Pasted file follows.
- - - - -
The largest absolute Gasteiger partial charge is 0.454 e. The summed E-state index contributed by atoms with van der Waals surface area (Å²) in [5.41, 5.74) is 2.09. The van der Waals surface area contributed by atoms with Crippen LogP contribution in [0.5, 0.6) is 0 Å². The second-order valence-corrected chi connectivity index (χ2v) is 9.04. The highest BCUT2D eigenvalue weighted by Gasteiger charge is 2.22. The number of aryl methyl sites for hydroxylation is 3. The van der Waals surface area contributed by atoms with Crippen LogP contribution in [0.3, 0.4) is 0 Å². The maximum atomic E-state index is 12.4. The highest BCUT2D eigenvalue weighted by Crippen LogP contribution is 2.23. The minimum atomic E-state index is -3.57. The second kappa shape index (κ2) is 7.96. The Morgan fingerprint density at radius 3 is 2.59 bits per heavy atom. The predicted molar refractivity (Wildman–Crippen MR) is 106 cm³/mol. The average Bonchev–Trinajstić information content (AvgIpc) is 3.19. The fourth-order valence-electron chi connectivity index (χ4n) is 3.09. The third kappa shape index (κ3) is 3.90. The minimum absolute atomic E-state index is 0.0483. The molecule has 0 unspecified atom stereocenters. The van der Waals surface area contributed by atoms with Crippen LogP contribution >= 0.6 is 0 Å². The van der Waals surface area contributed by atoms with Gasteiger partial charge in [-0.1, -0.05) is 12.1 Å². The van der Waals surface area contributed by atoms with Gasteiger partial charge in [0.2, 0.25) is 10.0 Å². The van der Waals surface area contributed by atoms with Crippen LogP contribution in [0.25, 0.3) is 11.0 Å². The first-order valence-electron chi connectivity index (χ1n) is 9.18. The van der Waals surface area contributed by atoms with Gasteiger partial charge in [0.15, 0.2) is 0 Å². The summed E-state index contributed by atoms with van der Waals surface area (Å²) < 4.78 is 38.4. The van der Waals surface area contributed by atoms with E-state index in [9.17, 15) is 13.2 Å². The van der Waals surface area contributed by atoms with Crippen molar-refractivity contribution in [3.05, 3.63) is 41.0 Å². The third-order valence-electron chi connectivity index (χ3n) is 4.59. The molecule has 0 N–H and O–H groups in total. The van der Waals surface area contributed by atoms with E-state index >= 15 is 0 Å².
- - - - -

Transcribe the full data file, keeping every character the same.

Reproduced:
The largest absolute Gasteiger partial charge is 0.454 e. The summed E-state index contributed by atoms with van der Waals surface area (Å²) in [5.41, 5.74) is 2.09. The van der Waals surface area contributed by atoms with Crippen LogP contribution in [0.5, 0.6) is 0 Å². The second-order valence-corrected chi connectivity index (χ2v) is 9.04. The highest BCUT2D eigenvalue weighted by Gasteiger charge is 2.22. The number of aryl methyl sites for hydroxylation is 3. The van der Waals surface area contributed by atoms with Crippen LogP contribution in [0.3, 0.4) is 0 Å². The maximum atomic E-state index is 12.4. The highest BCUT2D eigenvalue weighted by Crippen LogP contribution is 2.23. The minimum atomic E-state index is -3.57. The second kappa shape index (κ2) is 7.96. The Morgan fingerprint density at radius 3 is 2.59 bits per heavy atom. The predicted molar refractivity (Wildman–Crippen MR) is 106 cm³/mol. The average Bonchev–Trinajstić information content (AvgIpc) is 3.19. The fourth-order valence-electron chi connectivity index (χ4n) is 3.09. The third kappa shape index (κ3) is 3.90. The minimum absolute atomic E-state index is 0.0483. The molecule has 0 unspecified atom stereocenters. The van der Waals surface area contributed by atoms with Crippen LogP contribution >= 0.6 is 0 Å². The van der Waals surface area contributed by atoms with Gasteiger partial charge in [-0.1, -0.05) is 12.1 Å². The van der Waals surface area contributed by atoms with Gasteiger partial charge in [0.2, 0.25) is 10.0 Å². The van der Waals surface area contributed by atoms with Crippen LogP contribution in [0.25, 0.3) is 11.0 Å². The first-order valence-electron chi connectivity index (χ1n) is 9.18. The van der Waals surface area contributed by atoms with Gasteiger partial charge in [0.15, 0.2) is 0 Å². The summed E-state index contributed by atoms with van der Waals surface area (Å²) < 4.78 is 38.4. The van der Waals surface area contributed by atoms with E-state index in [9.17, 15) is 13.2 Å². The van der Waals surface area contributed by atoms with Crippen molar-refractivity contribution in [3.05, 3.63) is 41.0 Å². The third-order valence-electron chi connectivity index (χ3n) is 4.59. The molecule has 0 N–H and O–H groups in total. The van der Waals surface area contributed by atoms with E-state index >= 15 is 0 Å².